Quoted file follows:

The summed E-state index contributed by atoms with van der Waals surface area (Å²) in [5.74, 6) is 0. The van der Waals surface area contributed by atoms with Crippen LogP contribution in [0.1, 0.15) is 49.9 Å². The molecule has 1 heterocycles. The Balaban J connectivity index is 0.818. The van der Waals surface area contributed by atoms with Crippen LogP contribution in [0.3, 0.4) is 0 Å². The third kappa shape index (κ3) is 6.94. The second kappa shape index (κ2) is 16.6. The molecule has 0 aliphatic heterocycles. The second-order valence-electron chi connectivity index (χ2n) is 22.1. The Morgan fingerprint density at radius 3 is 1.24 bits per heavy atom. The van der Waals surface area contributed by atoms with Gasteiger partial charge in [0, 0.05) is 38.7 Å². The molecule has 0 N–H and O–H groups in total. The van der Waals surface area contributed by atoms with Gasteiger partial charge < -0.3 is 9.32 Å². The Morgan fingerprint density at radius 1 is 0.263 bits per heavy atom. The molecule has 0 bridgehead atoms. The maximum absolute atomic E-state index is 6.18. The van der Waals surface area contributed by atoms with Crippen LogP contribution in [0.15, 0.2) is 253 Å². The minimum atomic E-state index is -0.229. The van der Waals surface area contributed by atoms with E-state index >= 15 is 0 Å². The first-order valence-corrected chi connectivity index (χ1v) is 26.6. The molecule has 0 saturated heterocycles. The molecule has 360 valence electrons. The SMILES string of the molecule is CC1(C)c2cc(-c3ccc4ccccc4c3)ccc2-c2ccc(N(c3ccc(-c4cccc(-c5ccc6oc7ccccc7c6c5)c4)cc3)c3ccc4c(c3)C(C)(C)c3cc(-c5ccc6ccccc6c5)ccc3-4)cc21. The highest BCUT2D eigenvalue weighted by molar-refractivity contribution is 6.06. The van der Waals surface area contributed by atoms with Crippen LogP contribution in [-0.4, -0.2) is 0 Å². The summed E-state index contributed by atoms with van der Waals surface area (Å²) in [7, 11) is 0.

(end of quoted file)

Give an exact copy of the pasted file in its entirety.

The summed E-state index contributed by atoms with van der Waals surface area (Å²) in [5.74, 6) is 0. The van der Waals surface area contributed by atoms with Crippen LogP contribution in [0.1, 0.15) is 49.9 Å². The molecule has 1 heterocycles. The Balaban J connectivity index is 0.818. The van der Waals surface area contributed by atoms with Crippen LogP contribution in [0.3, 0.4) is 0 Å². The third kappa shape index (κ3) is 6.94. The second kappa shape index (κ2) is 16.6. The molecule has 0 aliphatic heterocycles. The second-order valence-electron chi connectivity index (χ2n) is 22.1. The Morgan fingerprint density at radius 3 is 1.24 bits per heavy atom. The van der Waals surface area contributed by atoms with Gasteiger partial charge in [0, 0.05) is 38.7 Å². The molecule has 0 N–H and O–H groups in total. The van der Waals surface area contributed by atoms with Gasteiger partial charge < -0.3 is 9.32 Å². The Morgan fingerprint density at radius 1 is 0.263 bits per heavy atom. The molecule has 0 bridgehead atoms. The maximum absolute atomic E-state index is 6.18. The van der Waals surface area contributed by atoms with Crippen LogP contribution in [0.15, 0.2) is 253 Å². The minimum atomic E-state index is -0.229. The van der Waals surface area contributed by atoms with E-state index >= 15 is 0 Å². The first-order valence-corrected chi connectivity index (χ1v) is 26.6. The molecule has 0 saturated heterocycles. The molecule has 360 valence electrons. The SMILES string of the molecule is CC1(C)c2cc(-c3ccc4ccccc4c3)ccc2-c2ccc(N(c3ccc(-c4cccc(-c5ccc6oc7ccccc7c6c5)c4)cc3)c3ccc4c(c3)C(C)(C)c3cc(-c5ccc6ccccc6c5)ccc3-4)cc21. The highest BCUT2D eigenvalue weighted by molar-refractivity contribution is 6.06. The van der Waals surface area contributed by atoms with Crippen LogP contribution in [-0.4, -0.2) is 0 Å². The summed E-state index contributed by atoms with van der Waals surface area (Å²) in [7, 11) is 0.